3192, 3. Chaucer himself knew something of astrology, as shewn by his
numerous references to it. The word _conclusions_ in l. 3193 is the
technical name for 'propositions' or problems. In his Treatise on the
Astrolabe, prologue (l. 9), he says to his son Lowis--'I purpose to teche
thee a certein nombre of _conclusions_ apertening to the same [97]
instrument.' We here learn that one object of astrology was to answer
questions relating to coming weather, as well as with reference to almost
every other future event.

3195. _in certein houres._ In astrology, much depended on times; certain
times were supposed to be more favourable than others for obtaining
solutions of problems. The great book for prognostications of weather was
the _Calendrier des Bergiers_, an English version of which was frequently
reprinted as The Shepheards Kalendar. The old almanacks also predicted the
weather; see Ben Jonson's Every Man Out of his Humour, A. i. sc. 1--'Enter
_Sordido_, with an almanack in his hand.'

3199. _hende_, gracious, mild; hence, gentle, courteous; orig. near at
hand, hence, useful, serviceable; A. S. _gehende_. Ill spelt _hendy_ in
Tyrwhitt. Several passages from this Tale are quoted and illustrated by
Warton, Hist. E. Poetry, sect. xvi; which see.

3203. _hostelrye_, lodging. Nicholas had his room to himself; whereas it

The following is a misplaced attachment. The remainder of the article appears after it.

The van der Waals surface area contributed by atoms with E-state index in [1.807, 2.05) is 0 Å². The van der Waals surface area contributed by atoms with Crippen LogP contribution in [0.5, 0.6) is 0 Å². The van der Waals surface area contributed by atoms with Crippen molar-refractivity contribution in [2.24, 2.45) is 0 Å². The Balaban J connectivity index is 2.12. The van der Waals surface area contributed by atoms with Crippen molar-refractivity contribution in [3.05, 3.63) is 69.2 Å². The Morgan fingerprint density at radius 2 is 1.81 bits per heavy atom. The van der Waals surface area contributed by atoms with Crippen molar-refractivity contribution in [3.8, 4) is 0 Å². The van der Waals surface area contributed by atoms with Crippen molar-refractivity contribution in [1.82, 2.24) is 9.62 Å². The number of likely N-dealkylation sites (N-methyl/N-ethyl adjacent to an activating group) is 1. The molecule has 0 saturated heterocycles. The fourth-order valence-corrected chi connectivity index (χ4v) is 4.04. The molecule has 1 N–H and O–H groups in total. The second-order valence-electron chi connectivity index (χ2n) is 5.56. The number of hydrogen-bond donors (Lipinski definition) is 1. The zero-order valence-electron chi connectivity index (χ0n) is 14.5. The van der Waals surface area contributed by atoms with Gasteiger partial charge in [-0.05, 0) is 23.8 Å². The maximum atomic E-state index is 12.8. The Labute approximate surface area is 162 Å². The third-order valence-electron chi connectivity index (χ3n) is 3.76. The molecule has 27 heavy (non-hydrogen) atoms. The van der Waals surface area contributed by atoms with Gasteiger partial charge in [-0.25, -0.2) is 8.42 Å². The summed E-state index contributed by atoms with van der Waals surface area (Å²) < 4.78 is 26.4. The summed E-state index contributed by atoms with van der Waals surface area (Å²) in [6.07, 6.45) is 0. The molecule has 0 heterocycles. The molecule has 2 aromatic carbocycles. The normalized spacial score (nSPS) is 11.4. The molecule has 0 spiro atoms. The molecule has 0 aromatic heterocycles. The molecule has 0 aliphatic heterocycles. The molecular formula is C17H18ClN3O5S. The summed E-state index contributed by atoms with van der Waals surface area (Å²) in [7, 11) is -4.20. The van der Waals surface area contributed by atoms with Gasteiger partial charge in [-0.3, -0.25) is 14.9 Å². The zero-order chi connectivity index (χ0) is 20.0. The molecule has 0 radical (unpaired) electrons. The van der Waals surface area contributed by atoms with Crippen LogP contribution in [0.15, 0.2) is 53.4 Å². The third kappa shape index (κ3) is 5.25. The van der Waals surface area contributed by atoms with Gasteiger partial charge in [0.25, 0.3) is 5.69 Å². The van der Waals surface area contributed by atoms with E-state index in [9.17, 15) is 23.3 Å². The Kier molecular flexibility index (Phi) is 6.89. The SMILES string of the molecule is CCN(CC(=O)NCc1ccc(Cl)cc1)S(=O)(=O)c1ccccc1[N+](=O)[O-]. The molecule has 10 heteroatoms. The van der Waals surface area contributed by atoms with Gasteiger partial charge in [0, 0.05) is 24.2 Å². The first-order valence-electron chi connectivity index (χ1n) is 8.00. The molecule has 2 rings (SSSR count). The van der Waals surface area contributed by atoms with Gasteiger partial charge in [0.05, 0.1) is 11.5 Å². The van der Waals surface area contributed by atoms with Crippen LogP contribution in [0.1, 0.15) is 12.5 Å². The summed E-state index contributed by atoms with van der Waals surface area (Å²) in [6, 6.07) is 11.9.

was usual for two or more students to have a room in common, even in

3207. _cetewale_, zedoary; but commonly, though improperly, applied to
valerian (_Valeriana pyrenaica_); also spelt _setwall_. Gerarde, in his
Herball (ed. 1597, p. 919), says that 'it hath beene had (and is to this
day among the poore people of our northerne parts) in such veneration
amongst them, that no brothes, pottages, or phisicall meates are woorthe
anything, if _setwall_ were not at one end'; &c. See Britten's Plant-Names
(E. D. S.). See note to B. 1950.

3208. _Almageste_; Arab. _almajist[=i]_; from _al_, the, and _majist[=i]_,
for Gk. [Greek: megistê];, short for [Greek: megistê suntaxis], 'greatest
composition,' a name given to the great astronomical treatise of Ptolemy;
hence extended to signify, as here, a text-book on astrology. See Hallam,
Middle Ages, c. i. 77. Ptolemy's work 'was in thirteen books. He also wrote
four books of judicial astrology. He was an Egyptian astrologist, and
flourished under Marcus Antoninus.'--Warton. See D. 182, 325, 2289. And see
my note to Chaucer's Astrolabe, i. 17; vol. iii. p. 354.

3209. See Chaucer's own treatise on The Astrolabe, which he describes. It
was an instrument consisting of several flat circular brass plates, with